Program Notes: Pines of Rome

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Program Notes: Pines of Rome

Halekulani Masterworks | September 26 & 27
Program Notes by Laurie Shulman ©2015

Overture to Semiramide
Gioachino Rossini
Born 29 February, 1792 in Pesaro, Italy
Died 13 November, 1868 in Passy, near Paris, France
Approximate duration 12 minutes
First HSO performance 1992

The Rossini Overture is a genre unto itself. Few other composers have had so many operatic overtures find a second home in the concert hall. Rossini’s melodies are irresistible and his sense of orchestration impeccable. Further, he has a signature: the Rossini crescendo. Virtually all audiences recognize it and respond to it. Yet his overtures are flexible in approach, and not at all formulaic. Rossini sculpts his material differently in each one. Biographer Richard Osborne has written:

In its stabilized form, the Rossini overture involves a slow introduction, first and second subjects, a recapitulation, and a coda. The whole thing is a functionally elegant scaling down of a classical sonata form movement which Rossini proceeds to transform by the outstanding quality of his invention.

Semiramide (pronounced Seh-mee-RAH-mee-deh) is one of Rossini’s lengthier overtures. Its scope corresponds to the size and spaciousness of the opera it introduces. Characteristically, Rossini uses several themes from the opera as the basis for his instrumental prelude.

The libretto is based on the French philosopher Voltaire’s tragedy Sémiramis (1748). It deals with episodes in the life of the Queen of Assyria. The two-act score was first performed at Venice’s Teatro La Fenice in 1823. It proved to be the last opera Rossini wrote in his native Italy. After a brief sojourn in London, he moved to Paris the following year, settling there permanently.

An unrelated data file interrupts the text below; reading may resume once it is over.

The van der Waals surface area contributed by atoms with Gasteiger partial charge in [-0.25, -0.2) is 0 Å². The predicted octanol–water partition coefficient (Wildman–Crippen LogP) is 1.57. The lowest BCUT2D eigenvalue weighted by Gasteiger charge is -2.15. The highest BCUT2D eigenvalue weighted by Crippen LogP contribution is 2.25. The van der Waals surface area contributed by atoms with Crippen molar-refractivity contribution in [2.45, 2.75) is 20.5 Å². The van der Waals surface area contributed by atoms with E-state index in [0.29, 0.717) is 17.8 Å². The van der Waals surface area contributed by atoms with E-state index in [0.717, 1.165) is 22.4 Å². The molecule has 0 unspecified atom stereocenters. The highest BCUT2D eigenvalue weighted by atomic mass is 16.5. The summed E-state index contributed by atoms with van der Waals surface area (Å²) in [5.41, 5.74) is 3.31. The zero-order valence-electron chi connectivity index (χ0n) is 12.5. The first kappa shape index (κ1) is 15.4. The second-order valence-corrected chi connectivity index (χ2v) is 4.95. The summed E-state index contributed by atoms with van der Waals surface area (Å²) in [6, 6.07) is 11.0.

This overture became extremely popular in Rossini’s day and was transcribed for numerous other instruments and ensembles. Its most distinctive feature is the rich andantino passage for four horns that dominates the slow introduction, after an opening flourish from timpani and strings. The composer’s essentially sunny temperament shines through this segment – and in the sprightly repeated note theme that anchors the body of the overture. Divorced from the opera, Semiramide’s overture seems far removed from dramatic tragedy. A military crispness to the rhythmic motives helps to infuse the music with vigor and vitality.

Rossini scored his overture for piccolo, woodwinds in pairs, 4 horns, 2 trumpets, 2 trombones, cymbals, timpani, bass drum and strings.

Las cuatro estaciones porteñas [The Four Seasons of Buenos Aires]
Astor Piazzolla
Born 11 March, 1921 in Mar del Plata, Argentina
Died 5 July, 1992 in Buenos Aires
Arranged for Violin and Orchestra by Leonid Desyatnikov
Born 16 October 1955 in Kharkiv, USSR [now Russia]
Approximate duration 29 minutes
These performances are the HSO premiere

Since the 1930s, bandoneón has been central to Argentinian tango’s characteristic sound. Though sometimes misidentified as an accordion, bandoneón is a closer relative of the concertina [or button accordion], a bellows-blown free reed instrument with buttons on both sides. The instrument originated in Germany in the 1840s. In the late 19th and early 20th centuries, the bandoneón became standard in popular orchestras of Uruguay and Argentina. Brazilian orchestras favored the accordion. Although tango’s original instruments were guitar, violin, clarinet, and flute, the bandoneón has developed a strong association with Argentinian tango. Astor Piazzolla, arguably Argentina’s most celebrated 20th-century composer, was a major factor in that process.